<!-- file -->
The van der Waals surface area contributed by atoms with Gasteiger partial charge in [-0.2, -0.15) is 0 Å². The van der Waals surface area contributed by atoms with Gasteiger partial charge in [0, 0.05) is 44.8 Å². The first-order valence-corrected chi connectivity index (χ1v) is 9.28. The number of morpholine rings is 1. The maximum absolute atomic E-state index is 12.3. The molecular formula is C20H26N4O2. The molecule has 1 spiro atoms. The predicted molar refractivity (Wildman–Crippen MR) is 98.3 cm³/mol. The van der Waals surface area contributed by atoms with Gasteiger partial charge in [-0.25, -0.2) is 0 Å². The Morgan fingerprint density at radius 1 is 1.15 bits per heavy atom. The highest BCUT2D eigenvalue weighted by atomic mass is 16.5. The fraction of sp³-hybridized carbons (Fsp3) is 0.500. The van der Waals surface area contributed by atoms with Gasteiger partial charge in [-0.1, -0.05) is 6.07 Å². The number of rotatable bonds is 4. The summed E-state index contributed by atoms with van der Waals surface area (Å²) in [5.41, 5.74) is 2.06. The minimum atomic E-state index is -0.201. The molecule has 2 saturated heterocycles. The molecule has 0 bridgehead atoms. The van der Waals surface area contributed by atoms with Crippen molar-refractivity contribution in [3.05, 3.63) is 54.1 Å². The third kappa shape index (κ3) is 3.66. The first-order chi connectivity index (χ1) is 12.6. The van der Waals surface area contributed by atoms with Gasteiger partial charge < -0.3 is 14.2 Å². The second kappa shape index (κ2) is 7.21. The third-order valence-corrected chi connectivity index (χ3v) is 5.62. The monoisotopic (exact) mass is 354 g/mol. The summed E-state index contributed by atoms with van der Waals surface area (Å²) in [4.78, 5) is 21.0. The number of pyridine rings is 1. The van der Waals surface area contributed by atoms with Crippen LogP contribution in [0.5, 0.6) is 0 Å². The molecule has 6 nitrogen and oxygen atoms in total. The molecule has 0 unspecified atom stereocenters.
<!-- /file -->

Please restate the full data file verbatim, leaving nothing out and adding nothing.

The van der Waals surface area contributed by atoms with Gasteiger partial charge in [-0.2, -0.15) is 0 Å². The van der Waals surface area contributed by atoms with Gasteiger partial charge in [0, 0.05) is 44.8 Å². The first-order valence-corrected chi connectivity index (χ1v) is 9.28. The number of morpholine rings is 1. The maximum absolute atomic E-state index is 12.3. The molecular formula is C20H26N4O2. The molecule has 1 spiro atoms. The predicted molar refractivity (Wildman–Crippen MR) is 98.3 cm³/mol. The van der Waals surface area contributed by atoms with Gasteiger partial charge in [-0.25, -0.2) is 0 Å². The Morgan fingerprint density at radius 1 is 1.15 bits per heavy atom. The highest BCUT2D eigenvalue weighted by atomic mass is 16.5. The fraction of sp³-hybridized carbons (Fsp3) is 0.500. The van der Waals surface area contributed by atoms with Gasteiger partial charge in [-0.1, -0.05) is 6.07 Å². The number of rotatable bonds is 4. The summed E-state index contributed by atoms with van der Waals surface area (Å²) in [5.41, 5.74) is 2.06. The minimum atomic E-state index is -0.201. The molecule has 2 saturated heterocycles. The molecule has 0 bridgehead atoms. The van der Waals surface area contributed by atoms with Crippen molar-refractivity contribution in [3.05, 3.63) is 54.1 Å². The third kappa shape index (κ3) is 3.66. The first-order chi connectivity index (χ1) is 12.6. The van der Waals surface area contributed by atoms with Gasteiger partial charge < -0.3 is 14.2 Å². The second kappa shape index (κ2) is 7.21. The third-order valence-corrected chi connectivity index (χ3v) is 5.62. The monoisotopic (exact) mass is 354 g/mol. The summed E-state index contributed by atoms with van der Waals surface area (Å²) in [4.78, 5) is 21.0. The number of pyridine rings is 1. The van der Waals surface area contributed by atoms with Crippen LogP contribution in [0.5, 0.6) is 0 Å². The molecule has 6 nitrogen and oxygen atoms in total. The molecule has 0 unspecified atom stereocenters.